These magnetite deposits formed around 900 million years ago from hot iron-rich fluids circulating through faults and fractures deep within the Grenville Mountains.  Overgrown hills of tailings still contain lots of nice pieces of magnetite (no collecting allowed from State Parks, however).

Unfortunately, the one downside to the day were the ticks that kept appearing on people (I took one off my leg before showering at home that night).  I really hate ticks.

Tomorrow, down to the City.

Tuesday, May 15, 2012

Geology of the Hudson Valley

Thursday, May 17 starts my eight-day field course on the Geology of the Hudson Valley.  It's one of my favorite courses to teach - it's entirely outdoors, all day, looking at rocks (and other geologic features) from New York City to Albany.

I will try to blog each evening about what we did that day and see how it goes...

Monday, May 14, 2012

Random stuff...

The spring semester ended today.  It was the last day of finals, everything is graded, and now I switch gears for my summer field course (starting Thursday!).

Some things that have puzzled, annoyed, or amused me these past few days...

- Students who plagiarize a final paper, even when I require them to submit it TurnItIn before handing it in and I provide them with multiple documents warning them against plagiarism.  He turned it in even though TurnItIn said it was 36% plagiarized.  I suppose the student hoped I was too stupid to notice substantial portions of text, without quotations, directly lifted from an online Encyclopedia of Science.  TurnItIn even provided me with the link to where the material was lifted.  That paper was easy to grade.

- Students who tell me they didn't know the time and date a final exam was due in an online class even though there was a banner in the announcements, a statement in the weekly checklist document, a post in the weekly discussion board, and an email sent directly to all students ALL stating, in BOLD-FACED, CAPITALIZED, RED TEXT that the final had to be submitted by Friday, May 11 at 12 noon.  Good God, what more can I do besides hold the sides of their head and yell it into their faces!

- The astonishingly poor quality of many of the final papers received in one of my classes.  We added a freshman English corequisite to this course specifically for this reason but it doesn't seem to have helped.  While some students did a great job, and wrote papers which were interesting and enjoyable to read, many others submitted papers that barely reached an 8th grade level in terms of grammar, coherence, and quality.  And really, how hard is it to use apostrophe's correctly?  And what's up with the random Capitalization of words. [Yes, those two errors were intentional!].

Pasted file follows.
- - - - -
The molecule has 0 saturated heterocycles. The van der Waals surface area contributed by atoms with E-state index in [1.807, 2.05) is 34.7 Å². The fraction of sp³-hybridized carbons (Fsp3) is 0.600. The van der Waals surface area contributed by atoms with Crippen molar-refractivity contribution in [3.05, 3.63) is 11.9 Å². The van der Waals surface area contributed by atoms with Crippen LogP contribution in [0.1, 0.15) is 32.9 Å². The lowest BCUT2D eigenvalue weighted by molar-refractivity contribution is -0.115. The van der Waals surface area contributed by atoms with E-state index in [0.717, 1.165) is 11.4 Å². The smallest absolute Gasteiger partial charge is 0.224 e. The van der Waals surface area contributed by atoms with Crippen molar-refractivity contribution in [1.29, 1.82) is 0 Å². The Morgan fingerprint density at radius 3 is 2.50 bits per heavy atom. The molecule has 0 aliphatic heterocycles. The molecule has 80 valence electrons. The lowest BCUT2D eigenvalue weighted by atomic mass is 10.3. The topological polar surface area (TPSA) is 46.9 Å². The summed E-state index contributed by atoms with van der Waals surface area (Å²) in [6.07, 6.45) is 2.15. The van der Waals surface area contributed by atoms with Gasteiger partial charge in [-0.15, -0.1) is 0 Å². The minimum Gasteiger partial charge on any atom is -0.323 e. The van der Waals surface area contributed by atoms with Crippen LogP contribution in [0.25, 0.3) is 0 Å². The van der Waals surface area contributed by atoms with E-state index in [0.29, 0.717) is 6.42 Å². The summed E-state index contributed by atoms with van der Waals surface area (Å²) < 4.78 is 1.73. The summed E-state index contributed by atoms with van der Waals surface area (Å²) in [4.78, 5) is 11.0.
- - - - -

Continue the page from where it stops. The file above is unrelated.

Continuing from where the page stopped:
- Faculty who don't turn things in (like grades or attendance records) and make people like me (department chairs) chase them down to ask them to do their damn job.  Come one!  Gotta love being a department chair - we have all this responsibility but no power to get people to do anything other than by pleading.  It's routine to get an email from some area of the college saying professor so-and-so didn't do something they were supposed to do and I am expected to address it.  Problem is I have no power to get professor so-and-so to do anything.  They have tenure.  They tell me they're busy (so is everyone else dipshit).  I have nothing to give them and no method of punishing them (no carrots and no sticks).  Yes, I volunteered to do this job.  Yes, I am fucking stupid.

- So I subscribe to something called Pixel of Ink.  It's a daily email listing free Kindle books you can grab from Amazon.  As I was reading the mailing today, I couldn't stop laughing.  Here's an actual description (comma errors intact) of a book (Written in the Sky: Rise of the Wadjet Witch): "All, future astronomer, Memphis Holland wanted was to quit smoking. The pressure to complete her dissertation on Ophiuchus the lost astrological sign and receive her PhD in Astrophysics has been high. She visits a hypnotherapist to rid her of her cravings and instead is given the ability to see the future and to teleport."  Yeah, astrophysicists write dissertations on astrological constellations!   Free is too expensive for this one.